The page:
Split is a party town. Its bar hub is the rambling Roman palace in the city centre, filled with little venues tucked away down otherwise unpromising passageways or spreading out over enclosed courtyards. Most have tiny interiors and a scattering of seats outside. With the 2am closure there, the action then moves to nearby Bačvice beach or the venues around the Poljud Stadium.
Consensus has it that the Academia Ghetto Club has long been the best bar in Split. Certainly for arty decor, bohemian atmosphere and usually for music, it would be hard to beat. These factors tend to attract a reliably savvy, relaxed crowd of Croats and travellers. In terms of location too, this venue wins out, set at the top of the narrow, invariably crowded bar-lined passageway of Dosud. In the daytime, its pretty front courtyard provides enclosed privacy from the constant tourist traffic.
In the heart of Diocletian’s Palace, Aussie-run Charlie’s is where backpacking travellers get loose. Extended happy hours, themed parties and regular rounds of shots help the night along nicely as sunburned gap-year students chug back seemingly endless pints of Ožujsko. A bar in its own right, Charlie’s is also a hostel open to non-residents, so staggering to bed shouldn’t be too problematic.
Once this was plain old Gaga, just another of the many bars around Diocletian’s Palace where most of the action takes place outside. Now this is – ta-da! – Cocktail Bar Gaga, a must-visit venue on any bar crawl of Split’s historic centre. Every summer, ever more partygoers passed by, dropped in and stayed longer, enticed by the strong cocktails at friendly prices. Every year, the cocktails improved, more drinks companies held promotion nights and better DJs started to spin. Everyone still squeezes into the same narrow space and gets along famously.
If you’ve grown out of the fresh-faced bar scene around Diocletian’s Palace, but you’re still up for fun, Hemingway Bar Split hits the right level. Part of a nationwide chain that developed around Opatija and Zagreb, Hemingway brought sophisticated drinking to Croatia. This being Split, and being an expansive terrace venue overlooking the water behind the Poljud Stadium, the mood is more party-oriented than at Hemingway’s slightly staid stablemates in Croatia’s capital. Live acts, themed nights and seaside mingling characterise any weekend night. Earlier on, a lounge-bar atmosphere prevails, in keeping with the setting and quality of cocktails.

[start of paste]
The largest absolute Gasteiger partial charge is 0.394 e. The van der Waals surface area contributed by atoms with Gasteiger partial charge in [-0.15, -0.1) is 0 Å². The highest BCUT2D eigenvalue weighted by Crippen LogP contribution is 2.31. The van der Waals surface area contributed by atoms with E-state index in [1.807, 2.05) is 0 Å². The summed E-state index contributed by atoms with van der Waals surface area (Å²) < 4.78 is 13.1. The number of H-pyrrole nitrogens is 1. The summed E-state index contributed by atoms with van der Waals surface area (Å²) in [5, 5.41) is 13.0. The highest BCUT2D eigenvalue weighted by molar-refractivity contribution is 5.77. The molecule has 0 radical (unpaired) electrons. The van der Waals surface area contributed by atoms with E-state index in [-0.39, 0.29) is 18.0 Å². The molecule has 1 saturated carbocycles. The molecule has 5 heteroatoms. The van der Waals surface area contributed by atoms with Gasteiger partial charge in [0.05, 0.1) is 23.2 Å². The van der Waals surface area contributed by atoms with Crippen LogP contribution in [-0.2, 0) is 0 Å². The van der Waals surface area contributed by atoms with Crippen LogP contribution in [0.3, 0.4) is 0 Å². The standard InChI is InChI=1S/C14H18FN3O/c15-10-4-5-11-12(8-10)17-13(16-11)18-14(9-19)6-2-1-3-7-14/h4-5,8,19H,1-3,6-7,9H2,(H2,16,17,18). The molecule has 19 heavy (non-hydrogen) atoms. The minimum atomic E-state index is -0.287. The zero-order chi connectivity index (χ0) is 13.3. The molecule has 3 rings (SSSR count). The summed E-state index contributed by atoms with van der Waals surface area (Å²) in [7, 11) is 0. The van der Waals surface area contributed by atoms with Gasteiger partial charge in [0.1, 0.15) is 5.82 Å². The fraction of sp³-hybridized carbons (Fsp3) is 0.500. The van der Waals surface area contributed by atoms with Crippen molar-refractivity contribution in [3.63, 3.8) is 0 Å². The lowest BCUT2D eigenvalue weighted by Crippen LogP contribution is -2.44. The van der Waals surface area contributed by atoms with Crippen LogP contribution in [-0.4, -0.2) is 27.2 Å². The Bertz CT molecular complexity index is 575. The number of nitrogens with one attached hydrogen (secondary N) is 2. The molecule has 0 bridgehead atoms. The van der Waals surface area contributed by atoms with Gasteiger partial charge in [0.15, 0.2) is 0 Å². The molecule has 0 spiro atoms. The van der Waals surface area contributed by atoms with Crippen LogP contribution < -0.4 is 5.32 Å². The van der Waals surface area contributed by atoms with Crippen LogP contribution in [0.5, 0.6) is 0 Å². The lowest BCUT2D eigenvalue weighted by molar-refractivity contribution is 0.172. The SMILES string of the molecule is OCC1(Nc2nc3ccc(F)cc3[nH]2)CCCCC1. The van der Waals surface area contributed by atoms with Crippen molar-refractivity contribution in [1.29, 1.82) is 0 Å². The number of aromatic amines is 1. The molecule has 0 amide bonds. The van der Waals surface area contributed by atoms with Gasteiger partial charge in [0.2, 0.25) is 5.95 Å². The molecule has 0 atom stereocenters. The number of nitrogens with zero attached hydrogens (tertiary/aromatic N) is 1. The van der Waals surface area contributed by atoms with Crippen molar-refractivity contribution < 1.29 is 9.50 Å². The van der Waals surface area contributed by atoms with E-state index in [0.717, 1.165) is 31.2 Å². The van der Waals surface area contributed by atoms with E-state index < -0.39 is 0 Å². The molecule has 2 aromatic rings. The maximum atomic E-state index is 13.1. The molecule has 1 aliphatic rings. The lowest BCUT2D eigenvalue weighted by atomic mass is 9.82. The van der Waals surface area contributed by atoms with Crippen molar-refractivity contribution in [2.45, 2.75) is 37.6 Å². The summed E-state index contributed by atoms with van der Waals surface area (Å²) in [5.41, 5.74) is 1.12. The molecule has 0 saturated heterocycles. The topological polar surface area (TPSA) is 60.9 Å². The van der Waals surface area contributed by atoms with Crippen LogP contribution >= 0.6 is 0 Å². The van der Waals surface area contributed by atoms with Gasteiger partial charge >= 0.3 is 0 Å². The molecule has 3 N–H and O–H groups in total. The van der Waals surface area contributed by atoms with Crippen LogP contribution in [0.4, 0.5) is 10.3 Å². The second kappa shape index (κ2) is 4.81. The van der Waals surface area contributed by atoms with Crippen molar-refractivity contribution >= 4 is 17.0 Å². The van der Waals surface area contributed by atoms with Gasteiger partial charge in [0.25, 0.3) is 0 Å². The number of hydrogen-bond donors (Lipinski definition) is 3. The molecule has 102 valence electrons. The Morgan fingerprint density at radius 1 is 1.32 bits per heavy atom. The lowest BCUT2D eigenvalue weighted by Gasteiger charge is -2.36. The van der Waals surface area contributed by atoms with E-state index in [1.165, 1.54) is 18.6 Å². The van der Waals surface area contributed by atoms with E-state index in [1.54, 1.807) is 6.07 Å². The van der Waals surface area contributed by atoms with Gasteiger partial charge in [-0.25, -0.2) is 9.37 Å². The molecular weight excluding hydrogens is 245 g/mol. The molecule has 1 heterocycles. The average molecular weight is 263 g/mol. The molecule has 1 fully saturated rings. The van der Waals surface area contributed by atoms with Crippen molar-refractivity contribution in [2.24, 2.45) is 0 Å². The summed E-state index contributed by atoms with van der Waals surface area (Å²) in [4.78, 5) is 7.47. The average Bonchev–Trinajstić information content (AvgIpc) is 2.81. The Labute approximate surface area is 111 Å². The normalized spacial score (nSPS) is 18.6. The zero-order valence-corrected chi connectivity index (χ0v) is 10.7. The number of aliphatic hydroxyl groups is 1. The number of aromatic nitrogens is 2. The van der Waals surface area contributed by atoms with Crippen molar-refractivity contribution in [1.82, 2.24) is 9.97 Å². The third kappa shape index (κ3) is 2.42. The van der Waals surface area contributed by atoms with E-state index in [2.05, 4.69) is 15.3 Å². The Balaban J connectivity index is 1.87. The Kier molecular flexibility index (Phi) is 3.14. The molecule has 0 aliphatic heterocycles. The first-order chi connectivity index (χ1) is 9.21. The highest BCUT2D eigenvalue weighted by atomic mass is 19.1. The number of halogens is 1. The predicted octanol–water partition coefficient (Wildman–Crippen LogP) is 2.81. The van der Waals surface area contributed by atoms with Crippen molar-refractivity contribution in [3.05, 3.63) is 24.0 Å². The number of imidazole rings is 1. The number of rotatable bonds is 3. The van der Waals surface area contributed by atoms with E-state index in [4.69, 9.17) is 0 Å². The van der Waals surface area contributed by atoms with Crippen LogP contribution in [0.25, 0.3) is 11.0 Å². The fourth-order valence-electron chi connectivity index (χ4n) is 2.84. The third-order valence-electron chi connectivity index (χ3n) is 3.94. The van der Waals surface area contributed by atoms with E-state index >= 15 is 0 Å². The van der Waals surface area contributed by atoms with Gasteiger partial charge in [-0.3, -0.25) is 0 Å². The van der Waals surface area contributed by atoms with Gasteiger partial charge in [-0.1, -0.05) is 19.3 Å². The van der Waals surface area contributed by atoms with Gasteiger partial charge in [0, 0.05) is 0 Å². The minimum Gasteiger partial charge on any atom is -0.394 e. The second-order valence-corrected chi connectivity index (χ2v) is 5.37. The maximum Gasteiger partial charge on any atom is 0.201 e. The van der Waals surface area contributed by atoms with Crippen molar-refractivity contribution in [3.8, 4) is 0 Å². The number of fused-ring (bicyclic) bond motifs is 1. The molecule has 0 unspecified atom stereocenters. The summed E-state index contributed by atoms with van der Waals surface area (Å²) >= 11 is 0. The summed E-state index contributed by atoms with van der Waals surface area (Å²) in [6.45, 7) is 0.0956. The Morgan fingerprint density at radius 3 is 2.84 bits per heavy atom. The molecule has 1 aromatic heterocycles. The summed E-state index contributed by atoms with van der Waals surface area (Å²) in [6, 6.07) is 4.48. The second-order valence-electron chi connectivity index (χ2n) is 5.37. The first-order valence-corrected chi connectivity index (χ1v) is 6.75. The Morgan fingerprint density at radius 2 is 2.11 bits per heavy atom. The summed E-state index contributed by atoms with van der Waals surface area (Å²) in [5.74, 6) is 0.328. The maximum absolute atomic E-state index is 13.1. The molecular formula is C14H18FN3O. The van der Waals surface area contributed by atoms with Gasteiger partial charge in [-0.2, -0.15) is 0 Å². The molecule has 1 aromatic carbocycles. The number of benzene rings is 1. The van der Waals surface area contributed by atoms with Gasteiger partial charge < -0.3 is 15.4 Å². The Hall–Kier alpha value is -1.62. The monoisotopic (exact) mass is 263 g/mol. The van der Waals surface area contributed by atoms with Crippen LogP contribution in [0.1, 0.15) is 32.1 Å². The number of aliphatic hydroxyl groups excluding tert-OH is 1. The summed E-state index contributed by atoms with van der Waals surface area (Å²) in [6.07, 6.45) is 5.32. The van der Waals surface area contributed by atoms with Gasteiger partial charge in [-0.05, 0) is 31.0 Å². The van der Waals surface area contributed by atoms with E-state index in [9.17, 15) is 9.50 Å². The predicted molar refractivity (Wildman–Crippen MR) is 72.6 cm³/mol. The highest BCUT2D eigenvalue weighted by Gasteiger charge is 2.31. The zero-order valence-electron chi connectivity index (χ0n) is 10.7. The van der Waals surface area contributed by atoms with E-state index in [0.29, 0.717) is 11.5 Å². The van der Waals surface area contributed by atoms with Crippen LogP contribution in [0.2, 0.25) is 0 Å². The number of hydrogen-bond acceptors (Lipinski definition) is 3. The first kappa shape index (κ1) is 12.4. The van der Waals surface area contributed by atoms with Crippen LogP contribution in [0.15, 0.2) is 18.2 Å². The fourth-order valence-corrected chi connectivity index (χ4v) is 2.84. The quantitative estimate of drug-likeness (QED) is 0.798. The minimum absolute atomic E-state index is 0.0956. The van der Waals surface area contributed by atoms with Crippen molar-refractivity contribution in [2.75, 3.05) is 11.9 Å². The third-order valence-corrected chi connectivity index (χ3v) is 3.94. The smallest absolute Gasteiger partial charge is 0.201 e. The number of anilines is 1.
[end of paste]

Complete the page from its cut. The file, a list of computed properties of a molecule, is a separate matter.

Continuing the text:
Jazz, literature and history combine to create the unique atmosphere at this most unusual of Split bars. Set in the house where Renaissance writer and philosopher Marko Marulić was born, the Marvlvs Library Jazz Bar is run by a collector of his works and avid jazz fan. Unusually for Split, here smoking is prohibited lest it damage the literary rarities, but the MLJB is no ivory tower for dusty academics. From opening time at 5pm, cocktails flow, a cosmopolitan clientele chatter and Ella Fitzgerald’s voice resonates. Occasionally a live act or reciting poet pipes up.
Part gallery, mostly bar, the Po Bota is an intimate venue hidden at the end of a passageway alongside the Milesi Palace on a prominent square in Split’s historic centre. While everyone flocks to busy pubs in the warren of streets behind, a local, chatty clientele congregates here, amid original art and a large tap of Moravian beer poured at ever more frequent intervals as the night wears on. This being the historic centre, 2am closing is the rule, but join the crowd and you might well find another party or gathering elsewhere in town.
Overlooking the city beach of Bačvice, Žbirac is patronised all day long by thirsty holidaymakers of all ages. Locals use it too as the prices are reasonable, the decor tasteful and the staff personable. Excitable noises of seaside frivolity, interspersed with shouts from nearby games of picigin, a local ball game played in the shallows, mingle with the well chosen background music. After dark, the action moves to the dance club further round the beach.